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Selection acting on indels and substitutions in protein coding sequences
Uppsala University, Disciplinary Domain of Science and Technology, Biology, Department of Ecology and Genetics, Evolutionary Biology. (Whelan Lab)ORCID iD: 0000-0003-3056-3173
Uppsala University, Disciplinary Domain of Science and Technology, Biology, Department of Ecology and Genetics, Evolutionary Biology.
(English)Manuscript (preprint) (Other academic)
Abstract [en]

Patterns of selection acting on an expressed protein act to maintain or adapt its structure and function over time. The most widely used method for studying these selective forces is the ratio of synonymous to non-synonymous substitutions (dN/dS), which helps distinguish between neutral, purifying (negative), and adaptive (positive) selection. This ratio, however, examines only amino acid substitutions and ignores other evolutionary forces like small-scale insertions and deletions (indels) that may affect protein evolution. There are currently no statistically robust methods for studying the forces acting on protein sequence indels, with the few ad hoc solutions highly dependent on the gap patterns produced by alignment and filtering steps. This study broadens our understanding of how selection acts on indels in proteins by explicitly examining the relationship between selective constraint acting on substitutions and indels. We present a probabilistic model that jointly estimates dN/dS and the indel rate through statistical alignment, which removes biases in both parameter estimates caused by alignment error. We apply our method to thousands of genes from human-mouse and human-chicken pairwise analyses, revealing that the indel rate and selection (dN/dS) tends to be related, demonstrating that purifying selection acting in proteins tends to affect non-synonymous mutations and indels in a quantifiably similar way. We also investigate how the selective forces acting on substitutions and indels vary along genes. Our findings and methods offer the opportunity to begin studying the interaction between substitutions and indels, and the first widely applicable tools for understanding how they impact protein evolution.

Keywords [en]
Natural Selection, Protein Evolution, Pair hidden Markov models
National Category
Evolutionary Biology
Identifiers
URN: urn:nbn:se:uu:diva-360838OAI: oai:DiVA.org:uu-360838DiVA, id: diva2:1249288
Available from: 2018-09-18 Created: 2018-09-18 Last updated: 2018-09-19
In thesis
1. Evolutionary Approaches to Sequence Alignment
Open this publication in new window or tab >>Evolutionary Approaches to Sequence Alignment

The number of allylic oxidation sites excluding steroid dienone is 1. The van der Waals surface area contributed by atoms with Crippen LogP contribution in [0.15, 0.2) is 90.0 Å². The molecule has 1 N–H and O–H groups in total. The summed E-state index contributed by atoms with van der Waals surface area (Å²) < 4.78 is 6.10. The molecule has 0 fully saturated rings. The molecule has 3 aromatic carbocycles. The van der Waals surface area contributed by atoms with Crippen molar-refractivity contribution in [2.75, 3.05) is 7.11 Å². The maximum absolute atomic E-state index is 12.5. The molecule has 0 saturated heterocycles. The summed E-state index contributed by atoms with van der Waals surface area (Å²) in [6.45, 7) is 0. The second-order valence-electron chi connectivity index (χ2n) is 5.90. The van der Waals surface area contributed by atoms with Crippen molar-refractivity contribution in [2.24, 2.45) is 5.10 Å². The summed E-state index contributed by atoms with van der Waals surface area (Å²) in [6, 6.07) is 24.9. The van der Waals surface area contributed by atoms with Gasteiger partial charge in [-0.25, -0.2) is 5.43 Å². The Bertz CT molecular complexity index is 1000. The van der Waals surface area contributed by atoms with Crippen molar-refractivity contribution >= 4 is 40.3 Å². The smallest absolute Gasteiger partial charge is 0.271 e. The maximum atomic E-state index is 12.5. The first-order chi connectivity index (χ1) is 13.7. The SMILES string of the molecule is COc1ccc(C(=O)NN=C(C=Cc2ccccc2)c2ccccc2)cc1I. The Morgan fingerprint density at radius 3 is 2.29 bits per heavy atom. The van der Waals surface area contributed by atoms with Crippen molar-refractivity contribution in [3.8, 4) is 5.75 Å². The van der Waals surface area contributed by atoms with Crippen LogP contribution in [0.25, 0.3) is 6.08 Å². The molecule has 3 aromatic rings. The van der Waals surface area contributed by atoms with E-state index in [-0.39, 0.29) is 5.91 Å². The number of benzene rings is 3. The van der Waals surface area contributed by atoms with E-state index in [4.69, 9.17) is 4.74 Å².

2018 (English)Doctoral thesis, comprehensive summary (Other academic)
Abstract [en]

Molecular evolutionary biology allows us to look into the past by analyzing sequences of amino acids or nucleotides. These analyses can be very complex, often involving advanced statistical models of sequence evolution to construct phylogenetic trees, study the patterns of natural selection and perform a number of other evolutionary studies. In many cases, these evolutionary studies require a prerequisite of multiple sequence alignment (MSA) - a technique, which aims at grouping the characters that share a common ancestor, or homology, into columns. This information regarding shared homology is needed by statistical models to describe the process of substitutions in order to perform evolutionary inference. Sequence alignment, however, is difficult and MSAs often contain whole regions of wrongly aligned characters, which impact downstream analyses.

In this thesis I use two broad groups of approaches to avoid errors in the alignment. The first group addresses the analysis methods without sequence alignment by explicitly modelling the processes of substitutions, and insertions and deletions (indels) between pairs of sequences using pair hidden Markov models. I describe an accurate tree inference method that uses a neighbor joining clustering approach to construct a tree from a matrix of model-based evolutionary distances.

Next, I develop a pairwise method of modelling how natural selection acts on substitutions and indels. I further show the relationship between the constraints acting on these two evolutionary forces to show that natural selection affects them in a similar way.

The second group of approaches deals with errors in existing alignments. I use a statistical model-based approach to evaluate the quality of multiple sequence alignments.

First, I provide a graph-based tool for removing wrongly aligned pairs of residues by splitting them apart. This approach tends to produce better results when compared to standard column-based filtering.

Second, I provide a way to compare MSAs using a probabilistic framework. I propose new ways of scoring of sequence alignments and show that popular methods produce similar results.

The overall purpose of this work is to facilitate more accurate evolutionary analyses by addressing the problem of sequence alignment in a statistically rigorous manner.

Place, publisher, year, edition, pages
Uppsala: Acta Universitatis Upsaliensis, 2018. p. 57
Series
Digital Comprehensive Summaries of Uppsala Dissertations from the Faculty of Science and Technology, ISSN 1651-6214 ; 1723
Keywords
molecular evolution, multiple sequence alignment, pair hidden Markov models
National Category
Evolutionary Biology
Research subject
Biology with specialization in Evolutionary Genetics
Identifiers
urn:nbn:se:uu:diva-360871 (URN)978-91-513-0445-8 (ISBN)
Public defence
2018-11-09, Ekmansalen, EBC, Norrbyvägen 14, Uppsala, 09:00 (English)
Opponent
Supervisors
Available from: 2018-10-17 Created: 2018-09-19 Last updated: 2018-11-19

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